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Experts endorse HPV vaccine, fault misinformation

The Human Papillomavirus is one of the most common sexually transmitted infections, which according to the United States’ Centres for Disease Control and Prevention, has resulted in about 43 million infections in 2018, among many people in their late teens and early 20s.

Data from the World Health Organisation indicated that a large majority of cervical cancer (more than 95 per cent) is due to HPV which is the most common viral infection of the reproductive tract. The fact sheet noted that most sexually active women and men would be infected at some point in their lives, and some may be repeatedly infected.

The highest prevalence of cervical HPV among women is in sub-Saharan Africa (24 per cent), followed by Latin America and the Caribbean (16 per cent), Eastern Europe (14 per cent), and South-East Asia (14 per cent).

In Nigeria, cervical cancer is the third most common cancer and the second most frequent cause of cancer deaths among women aged between 15 and 44 years. In 2020, there were no fewer than 12,000 new cases and 8,000 deaths from cervical cancer.

The WHO added, “Prevalence in men highly varies, based on sexual trends. Evidence showed that the prevalence of the virus is higher among women living with HIV, men who have sex with men, immune-compromised individuals, people with co-infection with other sexually transmitted infections, people who receive immunosuppressive medications and children who have been through sexual abuse.

“Globally, it is estimated that 625,600 women and 69,400 men get HPV-related cancer each year. Cervical cancer was the fourth leading cause of cancer and cancer deaths in women in 2020, with an estimated 604,127 new cases and 341,831 deaths worldwide. Cervical cancers account for 93 per cent of HPV-related cancers in women.”

It was estimated that in most cases (nine out of 10), HPV goes away on its own within two years without health problems. But when HPV does not go away, it can lead to health problems like genital warts and cancer. These genital warts usually appear as a small bump or group of bumps in the genital area. They could be small or large, raised or flat, or shaped like a cauliflower.

The most effective way to stop these health problems is the use of HPV vaccines. To this end, on October 24, the Federal Government introduced the HPV vaccine into the routine immunisation system. The vaccination targets over seven million girls, which is the largest number in a single round of HPV vaccination in the African region.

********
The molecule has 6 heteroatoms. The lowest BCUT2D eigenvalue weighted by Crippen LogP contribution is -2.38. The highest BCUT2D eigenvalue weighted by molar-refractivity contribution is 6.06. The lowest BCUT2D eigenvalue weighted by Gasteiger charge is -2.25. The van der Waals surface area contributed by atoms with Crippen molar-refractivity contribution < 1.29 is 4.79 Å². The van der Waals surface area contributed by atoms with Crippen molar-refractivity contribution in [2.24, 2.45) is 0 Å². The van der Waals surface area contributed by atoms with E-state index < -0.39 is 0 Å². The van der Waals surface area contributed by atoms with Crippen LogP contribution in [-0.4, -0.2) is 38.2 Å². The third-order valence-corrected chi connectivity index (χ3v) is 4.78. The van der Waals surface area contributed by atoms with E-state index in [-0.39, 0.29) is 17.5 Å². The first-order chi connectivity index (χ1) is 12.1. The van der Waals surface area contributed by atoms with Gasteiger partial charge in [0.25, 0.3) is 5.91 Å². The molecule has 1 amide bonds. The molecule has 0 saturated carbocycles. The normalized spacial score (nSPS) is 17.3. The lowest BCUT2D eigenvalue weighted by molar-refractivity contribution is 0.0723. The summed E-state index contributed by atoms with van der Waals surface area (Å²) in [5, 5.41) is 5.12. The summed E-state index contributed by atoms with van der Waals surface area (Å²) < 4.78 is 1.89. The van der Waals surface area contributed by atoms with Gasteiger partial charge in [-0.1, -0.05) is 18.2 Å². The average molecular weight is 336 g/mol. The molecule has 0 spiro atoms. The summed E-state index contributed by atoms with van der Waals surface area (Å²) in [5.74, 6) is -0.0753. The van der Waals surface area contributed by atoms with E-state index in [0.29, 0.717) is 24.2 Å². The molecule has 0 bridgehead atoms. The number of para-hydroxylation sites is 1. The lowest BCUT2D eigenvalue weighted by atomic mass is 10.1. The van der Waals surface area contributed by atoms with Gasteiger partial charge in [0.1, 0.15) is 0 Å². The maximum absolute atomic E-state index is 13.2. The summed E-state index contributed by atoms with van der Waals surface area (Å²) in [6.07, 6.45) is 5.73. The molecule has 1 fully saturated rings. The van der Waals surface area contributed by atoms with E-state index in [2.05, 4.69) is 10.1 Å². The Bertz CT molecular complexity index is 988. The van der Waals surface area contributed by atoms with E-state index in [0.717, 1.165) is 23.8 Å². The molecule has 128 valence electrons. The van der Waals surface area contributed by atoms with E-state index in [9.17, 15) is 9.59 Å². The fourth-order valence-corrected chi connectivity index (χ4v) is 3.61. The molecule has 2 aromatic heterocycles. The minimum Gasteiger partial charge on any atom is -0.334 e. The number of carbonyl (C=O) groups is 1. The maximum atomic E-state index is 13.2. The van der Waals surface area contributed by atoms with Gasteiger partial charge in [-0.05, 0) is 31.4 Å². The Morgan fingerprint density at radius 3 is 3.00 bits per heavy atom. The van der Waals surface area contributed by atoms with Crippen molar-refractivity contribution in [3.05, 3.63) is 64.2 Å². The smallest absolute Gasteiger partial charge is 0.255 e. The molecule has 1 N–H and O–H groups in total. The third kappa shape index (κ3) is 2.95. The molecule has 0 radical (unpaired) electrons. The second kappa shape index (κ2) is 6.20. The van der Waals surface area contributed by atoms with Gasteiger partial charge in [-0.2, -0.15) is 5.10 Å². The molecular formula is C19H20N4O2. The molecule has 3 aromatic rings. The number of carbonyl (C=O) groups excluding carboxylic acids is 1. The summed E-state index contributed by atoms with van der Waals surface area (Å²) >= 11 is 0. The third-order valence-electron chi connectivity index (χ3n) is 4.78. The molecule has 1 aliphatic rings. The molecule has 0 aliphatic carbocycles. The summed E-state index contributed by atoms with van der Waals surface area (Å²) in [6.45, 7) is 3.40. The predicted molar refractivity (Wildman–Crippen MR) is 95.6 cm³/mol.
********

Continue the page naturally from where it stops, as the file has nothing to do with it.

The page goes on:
The HPV vaccine is being provided for free by the Federal Ministry of Health and Social Welfare through the National Primary Health Care Development Agency with support from Gavi, the Vaccine Alliance, the United Nations Children’s Fund, the WHO and other partners.

Girls aged nine to 14 years will receive a single dose of the vaccine, which is highly efficacious in preventing infection with HPV types 16 and 18 that are known to cause at least 70 per cent of cervical cancers. The five-day mass vaccination campaign in schools and communities will be carried out during the inaugural rollout in 16 states and the Federal Capital Territory.

After this, the vaccine would be incorporated into routine immunisation schedules within health facilities. The second phase of the vaccination introduction is scheduled to begin in May 2024 in 21 states.

Vaccine hesitancy

Unfortunately, in spite of the efforts to combat the spread of HPV through the vaccine and debunk misinformation, there have been conspiracy theories against vaccination.

The host of a family programme in Abuja had in a video that later went viral claimed that the HPV vaccine was harmful to girls and was targeted at reducing the population of Nigerians.

There have been several other claims by parents, leaders and other persons that people should be wary of vaccines. The vaccine hesitancy in Nigeria manifested in some other vaccines, including the Covid-19 vaccine.

Regarding reports of its side effects, the CDC fact sheet acknowledges HPV vaccines can cause minor side effects such as fainting, nausea and headache, but the agency adds that the vaccine does not cause fertility problems as reported on anti-vaxx platforms.

Medical experts respond

Speaking with Sunday PUNCH, the Chief Executive Officer, Lifeboxlabs, Dr Olusina Ajidahun, warned against believing anti-vaccine theories, which he emphasised could further endanger public health.

He said, “Political influencers and anti-vaccine handles are pushing a narrative that the government wants to harm our girls. This is a big lie and people shouldn’t listen to them. These people don’t understand how vaccines work but are just interested in pushing an agenda that’s dead on arrival. This agenda, if allowed to thrive, would be deadly to the health and well-being of millions of Nigerians.